The quality of being viridescent, somewhat green, or virid; [1800-early 1900s].--James Murray's New English Dictionary, 1928
Among the ancient Druids, the mistletoe was the object of special veneration, but only when it grew upon an oak. ... As oaks were their sacred trees, whatever was found growing upon one they regarded as sent from heaven, and as a mark that the tree was set apart for special veneration. Hence, they called the parasite omnia sanitatem, "all-heal," and looked upon it as a cure for sterility and an antidote for poisons. ... It is hinted that even in Druidic times the parasite rarely if ever grew on oaks, but that the wily priests would furtively transplant their mystic shrub from apple-trees, where it was sure to grow, to oaks, where otherwise it would be unlikely to be found. ... At the present moment, it is estimated that in all England there are not half a dozen oak trees on which the parasite is growing.--William Walsh's Curiosities of Popular Customs, 1897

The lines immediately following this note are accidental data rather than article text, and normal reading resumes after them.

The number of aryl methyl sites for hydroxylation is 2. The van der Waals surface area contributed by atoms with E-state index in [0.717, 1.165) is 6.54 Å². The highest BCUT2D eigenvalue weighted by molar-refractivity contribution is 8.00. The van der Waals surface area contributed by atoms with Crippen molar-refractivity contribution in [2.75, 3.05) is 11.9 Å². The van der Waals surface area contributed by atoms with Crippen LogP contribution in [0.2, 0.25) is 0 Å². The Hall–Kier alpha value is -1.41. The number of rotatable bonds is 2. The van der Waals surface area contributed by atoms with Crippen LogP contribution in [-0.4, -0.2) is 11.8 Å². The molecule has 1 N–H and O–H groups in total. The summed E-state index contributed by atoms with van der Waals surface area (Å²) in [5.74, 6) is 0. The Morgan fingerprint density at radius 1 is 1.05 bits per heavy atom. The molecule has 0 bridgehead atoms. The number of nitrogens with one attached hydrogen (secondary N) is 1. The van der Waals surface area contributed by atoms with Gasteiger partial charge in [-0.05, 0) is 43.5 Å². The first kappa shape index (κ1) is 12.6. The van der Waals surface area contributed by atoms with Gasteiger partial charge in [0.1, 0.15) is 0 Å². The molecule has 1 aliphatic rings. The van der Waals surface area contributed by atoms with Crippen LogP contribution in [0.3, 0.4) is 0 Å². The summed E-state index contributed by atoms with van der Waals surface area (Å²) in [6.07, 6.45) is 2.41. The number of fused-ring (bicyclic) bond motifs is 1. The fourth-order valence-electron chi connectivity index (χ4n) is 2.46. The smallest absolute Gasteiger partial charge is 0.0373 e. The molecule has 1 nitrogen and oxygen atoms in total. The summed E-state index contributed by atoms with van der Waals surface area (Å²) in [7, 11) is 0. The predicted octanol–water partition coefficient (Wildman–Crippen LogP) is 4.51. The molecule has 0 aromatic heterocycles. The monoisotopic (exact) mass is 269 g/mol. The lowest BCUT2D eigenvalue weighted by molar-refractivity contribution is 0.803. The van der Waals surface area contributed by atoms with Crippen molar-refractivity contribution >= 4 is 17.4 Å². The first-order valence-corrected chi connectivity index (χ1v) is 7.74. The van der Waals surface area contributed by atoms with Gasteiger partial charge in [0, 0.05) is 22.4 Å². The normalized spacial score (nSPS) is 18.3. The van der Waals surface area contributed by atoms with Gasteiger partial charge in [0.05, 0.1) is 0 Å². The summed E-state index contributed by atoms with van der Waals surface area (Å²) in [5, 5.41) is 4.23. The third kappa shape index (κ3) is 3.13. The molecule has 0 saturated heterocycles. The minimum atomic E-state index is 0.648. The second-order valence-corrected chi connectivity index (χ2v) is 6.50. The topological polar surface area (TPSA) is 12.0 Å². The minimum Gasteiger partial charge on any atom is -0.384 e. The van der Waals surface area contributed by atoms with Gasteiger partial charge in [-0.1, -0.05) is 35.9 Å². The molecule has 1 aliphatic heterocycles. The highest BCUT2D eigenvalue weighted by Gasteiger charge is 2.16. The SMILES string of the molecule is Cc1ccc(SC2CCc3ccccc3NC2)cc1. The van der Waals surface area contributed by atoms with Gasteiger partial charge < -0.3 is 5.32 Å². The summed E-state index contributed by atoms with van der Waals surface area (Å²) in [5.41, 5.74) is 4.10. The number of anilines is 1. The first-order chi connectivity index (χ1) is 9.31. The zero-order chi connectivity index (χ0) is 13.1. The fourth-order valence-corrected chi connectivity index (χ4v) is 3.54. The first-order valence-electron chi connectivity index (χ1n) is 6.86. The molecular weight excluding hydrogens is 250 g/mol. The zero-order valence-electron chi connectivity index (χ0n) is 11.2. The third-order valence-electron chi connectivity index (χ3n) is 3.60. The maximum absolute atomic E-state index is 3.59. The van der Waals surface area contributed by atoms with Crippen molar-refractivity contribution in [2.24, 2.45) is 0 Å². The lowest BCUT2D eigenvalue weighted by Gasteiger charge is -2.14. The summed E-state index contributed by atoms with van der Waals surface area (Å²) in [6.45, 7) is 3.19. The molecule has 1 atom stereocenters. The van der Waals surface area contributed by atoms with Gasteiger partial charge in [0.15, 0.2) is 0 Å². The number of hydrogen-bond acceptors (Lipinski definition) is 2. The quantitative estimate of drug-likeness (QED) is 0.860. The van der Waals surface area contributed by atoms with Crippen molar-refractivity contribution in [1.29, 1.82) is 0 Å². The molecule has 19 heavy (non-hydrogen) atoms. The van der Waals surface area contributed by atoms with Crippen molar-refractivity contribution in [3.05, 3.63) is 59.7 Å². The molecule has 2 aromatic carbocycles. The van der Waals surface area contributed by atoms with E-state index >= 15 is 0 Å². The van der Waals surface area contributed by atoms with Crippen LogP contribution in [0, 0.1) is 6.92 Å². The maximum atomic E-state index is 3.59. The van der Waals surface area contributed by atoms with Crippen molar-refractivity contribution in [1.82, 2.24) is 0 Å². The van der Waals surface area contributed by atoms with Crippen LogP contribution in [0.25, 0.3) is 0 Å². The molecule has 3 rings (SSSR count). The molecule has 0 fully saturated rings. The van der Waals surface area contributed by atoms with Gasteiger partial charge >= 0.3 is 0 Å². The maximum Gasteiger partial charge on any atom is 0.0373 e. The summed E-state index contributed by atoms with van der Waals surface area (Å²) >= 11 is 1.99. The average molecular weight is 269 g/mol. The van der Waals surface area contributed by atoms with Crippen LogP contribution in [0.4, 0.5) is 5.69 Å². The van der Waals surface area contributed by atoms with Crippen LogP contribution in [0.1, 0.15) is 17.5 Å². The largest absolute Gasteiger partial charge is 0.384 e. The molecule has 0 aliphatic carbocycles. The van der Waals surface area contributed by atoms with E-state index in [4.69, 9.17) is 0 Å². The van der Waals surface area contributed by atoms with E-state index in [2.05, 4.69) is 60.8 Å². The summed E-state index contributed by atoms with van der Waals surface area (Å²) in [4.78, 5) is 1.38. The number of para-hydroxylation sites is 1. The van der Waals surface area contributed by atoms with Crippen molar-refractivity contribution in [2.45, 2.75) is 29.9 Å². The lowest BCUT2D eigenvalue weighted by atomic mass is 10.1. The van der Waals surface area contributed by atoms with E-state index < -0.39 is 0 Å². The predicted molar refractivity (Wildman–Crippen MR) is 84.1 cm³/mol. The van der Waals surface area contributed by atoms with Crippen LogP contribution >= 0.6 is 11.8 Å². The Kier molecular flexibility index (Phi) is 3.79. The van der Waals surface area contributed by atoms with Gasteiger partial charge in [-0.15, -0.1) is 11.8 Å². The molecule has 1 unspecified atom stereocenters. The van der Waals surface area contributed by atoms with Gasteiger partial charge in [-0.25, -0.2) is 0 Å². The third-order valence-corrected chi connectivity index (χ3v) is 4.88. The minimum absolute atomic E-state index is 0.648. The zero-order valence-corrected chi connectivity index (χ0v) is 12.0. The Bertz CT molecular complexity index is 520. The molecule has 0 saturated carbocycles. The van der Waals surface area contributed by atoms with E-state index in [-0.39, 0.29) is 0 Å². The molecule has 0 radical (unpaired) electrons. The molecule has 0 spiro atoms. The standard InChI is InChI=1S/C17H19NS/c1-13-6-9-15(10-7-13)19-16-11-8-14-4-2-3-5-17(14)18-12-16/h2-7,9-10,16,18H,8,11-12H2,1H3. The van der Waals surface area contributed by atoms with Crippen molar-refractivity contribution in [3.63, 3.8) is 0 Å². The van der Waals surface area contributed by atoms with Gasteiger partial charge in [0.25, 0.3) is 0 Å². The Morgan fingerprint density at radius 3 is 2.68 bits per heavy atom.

In other news, Laurie and I are back from our various familial trips and intend to spend tomorrow and New Year's Day relaxing and keeping obligatory activities to a minimum. Aside from the traditional trip to the jamesbarrett, hantamouse, and Mütti's house to ring in the new year, just about the only officialish sort of thing we're likely to do is update Quicken and do whatever shuffling we need to do to pay the rent.
Laurie's dad's funeral was pleasant and relatively angst-free, thank goodness. Thank you, everybody, who sent your condolences and comforts!
That's all for now. Catcha later, everybody!